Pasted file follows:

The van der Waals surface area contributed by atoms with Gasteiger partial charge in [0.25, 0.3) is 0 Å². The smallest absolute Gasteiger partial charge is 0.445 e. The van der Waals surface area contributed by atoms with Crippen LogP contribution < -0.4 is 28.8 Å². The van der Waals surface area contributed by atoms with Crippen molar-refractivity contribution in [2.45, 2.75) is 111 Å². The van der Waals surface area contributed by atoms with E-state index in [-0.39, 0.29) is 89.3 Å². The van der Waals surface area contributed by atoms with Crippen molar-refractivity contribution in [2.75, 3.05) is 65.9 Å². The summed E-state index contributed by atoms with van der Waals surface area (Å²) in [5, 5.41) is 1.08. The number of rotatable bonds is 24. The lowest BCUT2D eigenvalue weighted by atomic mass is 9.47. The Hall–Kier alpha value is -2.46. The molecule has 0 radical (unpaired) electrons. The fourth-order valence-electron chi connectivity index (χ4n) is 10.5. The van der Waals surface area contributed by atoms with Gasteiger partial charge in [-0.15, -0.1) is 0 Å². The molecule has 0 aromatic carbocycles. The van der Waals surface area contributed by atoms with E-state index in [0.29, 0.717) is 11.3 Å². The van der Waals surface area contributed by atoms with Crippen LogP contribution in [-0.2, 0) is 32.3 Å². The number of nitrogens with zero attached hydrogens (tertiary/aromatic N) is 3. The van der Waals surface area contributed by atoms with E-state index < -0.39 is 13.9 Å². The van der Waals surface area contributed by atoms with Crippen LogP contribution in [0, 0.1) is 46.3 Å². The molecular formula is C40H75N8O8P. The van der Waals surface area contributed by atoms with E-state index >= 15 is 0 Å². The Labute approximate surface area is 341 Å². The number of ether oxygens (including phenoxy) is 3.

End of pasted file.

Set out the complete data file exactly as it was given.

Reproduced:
The van der Waals surface area contributed by atoms with Gasteiger partial charge in [0.25, 0.3) is 0 Å². The smallest absolute Gasteiger partial charge is 0.445 e. The van der Waals surface area contributed by atoms with Crippen LogP contribution < -0.4 is 28.8 Å². The van der Waals surface area contributed by atoms with Crippen molar-refractivity contribution in [2.45, 2.75) is 111 Å². The van der Waals surface area contributed by atoms with E-state index in [-0.39, 0.29) is 89.3 Å². The van der Waals surface area contributed by atoms with Crippen molar-refractivity contribution in [2.75, 3.05) is 65.9 Å². The summed E-state index contributed by atoms with van der Waals surface area (Å²) in [5, 5.41) is 1.08. The number of rotatable bonds is 24. The lowest BCUT2D eigenvalue weighted by atomic mass is 9.47. The Hall–Kier alpha value is -2.46. The molecule has 0 radical (unpaired) electrons. The fourth-order valence-electron chi connectivity index (χ4n) is 10.5. The van der Waals surface area contributed by atoms with Gasteiger partial charge in [-0.15, -0.1) is 0 Å². The molecule has 0 aromatic carbocycles. The van der Waals surface area contributed by atoms with E-state index in [0.29, 0.717) is 11.3 Å². The van der Waals surface area contributed by atoms with Crippen LogP contribution in [-0.2, 0) is 32.3 Å². The number of nitrogens with zero attached hydrogens (tertiary/aromatic N) is 3. The van der Waals surface area contributed by atoms with E-state index < -0.39 is 13.9 Å². The van der Waals surface area contributed by atoms with Crippen LogP contribution in [0, 0.1) is 46.3 Å². The molecular formula is C40H75N8O8P. The van der Waals surface area contributed by atoms with E-state index >= 15 is 0 Å². The Labute approximate surface area is 341 Å². The number of ether oxygens (including phenoxy) is 3.